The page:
Ben Werner

About Ben Werner

Ben Werner is a staff writer for USNI News. He has worked as a freelance writer in Busan, South Korea, and as a staff writer covering education and publicly traded companies for The Virginian-Pilot in Norfolk, Va., The State newspaper in Columbia, S.C., Savannah Morning News in Savannah, Ga., and Baltimore Business Journal. He earned a bachelor’s degree from the University of Maryland and a master’s degree from New York University.

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Recent Posts By the Author


Spouse Employment, Childcare Highlighted in New Navy Family Framework

Spouse Employment, Childcare Highlighted in New Navy Family Framework

FORT MONROE, Va. (July 12, 2019) Chief Machinist’s Mate Franklin Pollydore, from New York, assigned to USS Gerald R. Ford’s (CVN-78) weapons department, signs his certificate of reenlistment with his children during his reenlistment ceremony. Navy photo

To retain sailors, the Navy Family Framework version 2.0 addresses stressors facing active duty service members, their spouses and children. Read More

Recent U.S., Russian Tests Part of New 'Missile Renaissance'

Recent U.S., Russian Tests Part of New ‘Missile Renaissance’

A target missile was launched from the Pacific Missile Range Facility at Kauai, Hawaii during Flight Test Standard Missile-45. USS John Finn (DDG-113) detected and tracked the target missile with its onboard AN/SPY-1 radar using the Aegis Baseline 9.C2 weapon system. US Navy Photo

A pair of recent missile tests – by Russia in near Arkhangelsk and by the U.S. off the coast of California – indicate the race among nations to create a wide range of capabilities is speeding up, a missile defense expert told USNI News. Read More

VIDEO: U.S. Tests First Post-INF, Ground-Based Cruise Missile

VIDEO: U.S. Tests First Post-INF, Ground-Based Cruise Missile

The Defense Department conducted a flight test of a conventionally configured ground-launched cruise missile at San Nicolas Island, Calif. on Aug. 18, 2019. DoD Photo

Over the weekend, the U.S. military fired what appears to be Tomahawk Block IV missile with a range of more than 500 kilometers, likely the first such test of an American missile previously banned by the Intermediate-Range Nuclear Forces (INF) Treaty. Read More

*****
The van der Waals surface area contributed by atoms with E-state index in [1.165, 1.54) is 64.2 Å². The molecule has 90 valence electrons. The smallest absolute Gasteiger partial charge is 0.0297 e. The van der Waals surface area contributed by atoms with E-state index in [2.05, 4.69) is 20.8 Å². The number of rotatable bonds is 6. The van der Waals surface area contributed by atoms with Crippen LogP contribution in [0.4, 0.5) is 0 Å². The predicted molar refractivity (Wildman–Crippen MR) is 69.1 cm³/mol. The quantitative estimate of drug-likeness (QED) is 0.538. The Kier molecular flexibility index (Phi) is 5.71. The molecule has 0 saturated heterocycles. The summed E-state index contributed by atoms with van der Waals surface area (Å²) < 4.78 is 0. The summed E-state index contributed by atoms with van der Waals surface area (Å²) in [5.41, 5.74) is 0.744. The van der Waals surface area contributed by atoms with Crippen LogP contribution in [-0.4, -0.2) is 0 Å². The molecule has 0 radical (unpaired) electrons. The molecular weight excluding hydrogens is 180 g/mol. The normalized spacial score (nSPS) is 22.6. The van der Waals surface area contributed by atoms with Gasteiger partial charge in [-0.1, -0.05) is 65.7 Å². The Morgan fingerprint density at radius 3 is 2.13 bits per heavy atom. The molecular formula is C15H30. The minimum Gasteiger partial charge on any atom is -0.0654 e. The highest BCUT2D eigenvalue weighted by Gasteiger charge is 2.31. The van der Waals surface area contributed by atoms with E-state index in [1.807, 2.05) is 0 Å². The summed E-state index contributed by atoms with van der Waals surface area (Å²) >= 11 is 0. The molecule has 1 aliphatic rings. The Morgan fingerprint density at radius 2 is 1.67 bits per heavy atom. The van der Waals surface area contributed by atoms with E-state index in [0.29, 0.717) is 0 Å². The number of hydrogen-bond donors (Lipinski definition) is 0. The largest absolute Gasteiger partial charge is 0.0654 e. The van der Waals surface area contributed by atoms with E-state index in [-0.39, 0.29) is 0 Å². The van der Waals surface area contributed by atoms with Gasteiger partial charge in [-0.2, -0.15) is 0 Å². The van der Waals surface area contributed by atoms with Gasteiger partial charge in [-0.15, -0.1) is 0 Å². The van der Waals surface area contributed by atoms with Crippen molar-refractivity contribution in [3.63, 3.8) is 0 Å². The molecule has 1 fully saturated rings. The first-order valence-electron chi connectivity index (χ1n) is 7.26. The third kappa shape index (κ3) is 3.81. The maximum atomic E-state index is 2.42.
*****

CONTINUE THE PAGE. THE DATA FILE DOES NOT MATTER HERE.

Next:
Contractors Fixing Hurricane-Damaged Marine Housing Went Months Without Being Paid

Contractors Fixing Hurricane-Damaged Marine Housing Went Months Without Being Paid

Blue tarps line the roof of a home in Paradise Point on Marine Corps Base Camp Lejeune, N.C. on Feb. 1, 2019. US Marine Corps Photo

After Hurricane Florence dumped more than two feet of rain on Camp Lejune, N.C., last year contractors from across the East Coast came to repair damaged buildings and infrastructure on the Marine Corps base. However as the work has gone on, companies contracted to do the housing repair work have gone months without pay. Read More

Experts: Next Generation Of Air Dominance Will Rely On Sharing Data

Experts: Next Generation Of Air Dominance Will Rely On Sharing Data

A sailor aboard the aircraft carrier USS Ronald Reagan (CVN-76) watches as an F/A-18E Super Hornet from the “Royal Maces” of Strike Fighter Squadron (VFA) 27 and an F/A 18-E Super Hornet from the ‘Eagles’ of VFA-115 fly in formation with two USAF F-15s of the 44th Fighter Squadron on June 5, 2019. US Navy Photo

ARLINGTON, VA. – Developing data links to enable existing aircraft to transfer data with forces at sea and on land could prove to be more critical than crafting new platforms for America’s next air war, experts said on Wednesday. Read More

BWXT May Stop Making SSBN Missile Tubes, Leaving Single Supplier

BWXT May Stop Making SSBN Missile Tubes, Leaving Single Supplier

An undated artist’s rendering of the planned Columbia-class submarine. Naval Sea Systems Command Image

A key manufacturer of missile tubes for the Columbia-class submarine program is weighing not building anymore after its current commitment, leaving only one company to build the critical component for the Navy’s next ballistic missile submarine.

Read More

Huntington Ingalls Industries Anticipates High Navy UUV Demand

Huntington Ingalls Industries Anticipates High Navy UUV Demand

Huntington Ingalls Industries’ unmanned undersea vehicle Proteus during a 30-day simulated unmanned mission. Huntington Ingalls Industries photo.

Huntington Ingalls Industries is preparing for a future where unmanned undersea vehicles are as integral to the Navy’s fleet as are capital ships, the company’s chief executive told analysts last week. Read More